Figure A-1. Mozilla Cross Reference code browsing tool


A.1.1. Downloading the Source with FTP

If you would like to get your hands on the code directly, use either File Transfer Protocol (FTP) or Concurrent Versioning System (CVS) to grab the source from the Mozilla site. Many people prefer to start by grabbing an archive of the source code by FTP and then working with CVS as they modify the code.

If you're sure you won't check your work back into Mozilla and you just want to get the source, using FTP is the easiest way to do so. The main FTP server is at (a list of FTP mirrors is available on the site). To download a particular version of Mozilla, go to either /pub/mozilla/nightly/latest/ or /pub/mozilla/releases/, depending on which build you would like to have.

When you download the source from the releases directory, you get the code for the most recent Mozilla milestone. These releases are versions of Mozilla that have been tested and approved by developers at Milestones come out about once a month and have some implied stability. The code in the "latest" directory is for the version of Mozilla currently under development. This code is not tested and stability is not guaranteed. In fact, the latest code may not even work if something that was checked in recently breaks Mozilla.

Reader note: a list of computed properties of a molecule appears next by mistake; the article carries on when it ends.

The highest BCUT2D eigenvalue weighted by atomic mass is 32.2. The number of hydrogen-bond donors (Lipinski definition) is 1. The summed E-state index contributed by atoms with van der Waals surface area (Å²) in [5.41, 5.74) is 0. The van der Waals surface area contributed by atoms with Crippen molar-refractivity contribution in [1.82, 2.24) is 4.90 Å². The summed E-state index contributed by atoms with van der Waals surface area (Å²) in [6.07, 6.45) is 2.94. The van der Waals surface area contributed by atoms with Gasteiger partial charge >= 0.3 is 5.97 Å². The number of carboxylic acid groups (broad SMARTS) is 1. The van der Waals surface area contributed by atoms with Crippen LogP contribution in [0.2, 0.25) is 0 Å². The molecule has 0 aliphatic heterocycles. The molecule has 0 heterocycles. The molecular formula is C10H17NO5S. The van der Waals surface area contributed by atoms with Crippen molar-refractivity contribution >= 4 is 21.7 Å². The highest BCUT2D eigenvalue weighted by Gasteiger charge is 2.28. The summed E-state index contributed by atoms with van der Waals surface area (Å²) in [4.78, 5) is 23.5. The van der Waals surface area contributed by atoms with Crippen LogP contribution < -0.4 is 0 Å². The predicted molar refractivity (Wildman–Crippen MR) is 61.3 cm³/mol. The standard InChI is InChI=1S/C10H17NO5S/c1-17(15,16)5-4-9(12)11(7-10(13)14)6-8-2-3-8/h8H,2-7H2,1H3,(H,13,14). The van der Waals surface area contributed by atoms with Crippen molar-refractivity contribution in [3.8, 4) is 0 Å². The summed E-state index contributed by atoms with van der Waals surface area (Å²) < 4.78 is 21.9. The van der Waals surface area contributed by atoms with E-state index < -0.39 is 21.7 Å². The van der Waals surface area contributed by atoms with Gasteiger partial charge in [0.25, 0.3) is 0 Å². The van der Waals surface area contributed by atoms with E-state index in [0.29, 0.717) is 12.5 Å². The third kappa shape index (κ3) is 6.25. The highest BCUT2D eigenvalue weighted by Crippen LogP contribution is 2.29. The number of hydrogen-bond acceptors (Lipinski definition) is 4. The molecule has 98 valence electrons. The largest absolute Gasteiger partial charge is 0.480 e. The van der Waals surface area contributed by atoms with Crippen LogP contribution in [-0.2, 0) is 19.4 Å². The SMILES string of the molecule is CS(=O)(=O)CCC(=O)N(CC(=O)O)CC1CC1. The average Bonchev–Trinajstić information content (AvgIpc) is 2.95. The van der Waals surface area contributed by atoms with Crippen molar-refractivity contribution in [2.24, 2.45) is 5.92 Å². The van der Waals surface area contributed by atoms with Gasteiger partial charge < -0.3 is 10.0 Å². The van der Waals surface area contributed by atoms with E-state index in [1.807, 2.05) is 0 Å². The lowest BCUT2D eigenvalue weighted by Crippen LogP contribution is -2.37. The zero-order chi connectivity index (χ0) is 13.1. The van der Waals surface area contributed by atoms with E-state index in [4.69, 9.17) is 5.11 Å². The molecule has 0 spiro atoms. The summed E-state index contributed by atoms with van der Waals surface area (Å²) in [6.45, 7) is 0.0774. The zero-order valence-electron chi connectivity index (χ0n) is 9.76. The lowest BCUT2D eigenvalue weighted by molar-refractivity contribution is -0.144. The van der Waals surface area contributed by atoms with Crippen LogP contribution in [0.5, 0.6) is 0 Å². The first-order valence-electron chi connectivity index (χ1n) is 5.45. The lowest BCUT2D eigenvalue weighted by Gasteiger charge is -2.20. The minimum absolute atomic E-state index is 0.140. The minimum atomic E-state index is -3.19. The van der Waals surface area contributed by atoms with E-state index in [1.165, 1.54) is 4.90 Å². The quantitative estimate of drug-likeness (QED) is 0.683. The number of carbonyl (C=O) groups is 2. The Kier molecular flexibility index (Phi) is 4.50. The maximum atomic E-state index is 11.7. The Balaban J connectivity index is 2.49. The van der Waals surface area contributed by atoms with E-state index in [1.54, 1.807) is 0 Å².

A.1.2. Downloading the Source with CVS

Grabbing the source with CVS requires additional steps to get things set up properly, but for many, it's worth the effort. If you would like to contribute your own changes back to the community, you must understand how CVS works. Pulling the source in this manner is a good way to start learning about Mozilla development.

For a quick understanding of CVS, you can obtain a copy of the CVS Pocket Reference (O'Reilly). To pick up a binary distribution of CVS if it isn't already installed, go to, where you'll also find links to documentation.

Using CVS requires logging into the Mozilla site by using a CVS client, checking out the source code, modifying the source code locally, and then checking the code back into the tree. Anyone is free to check out the code, but you need special permission to check in the changes you make to the source. This chapter discusses only how to check out the source with CVS.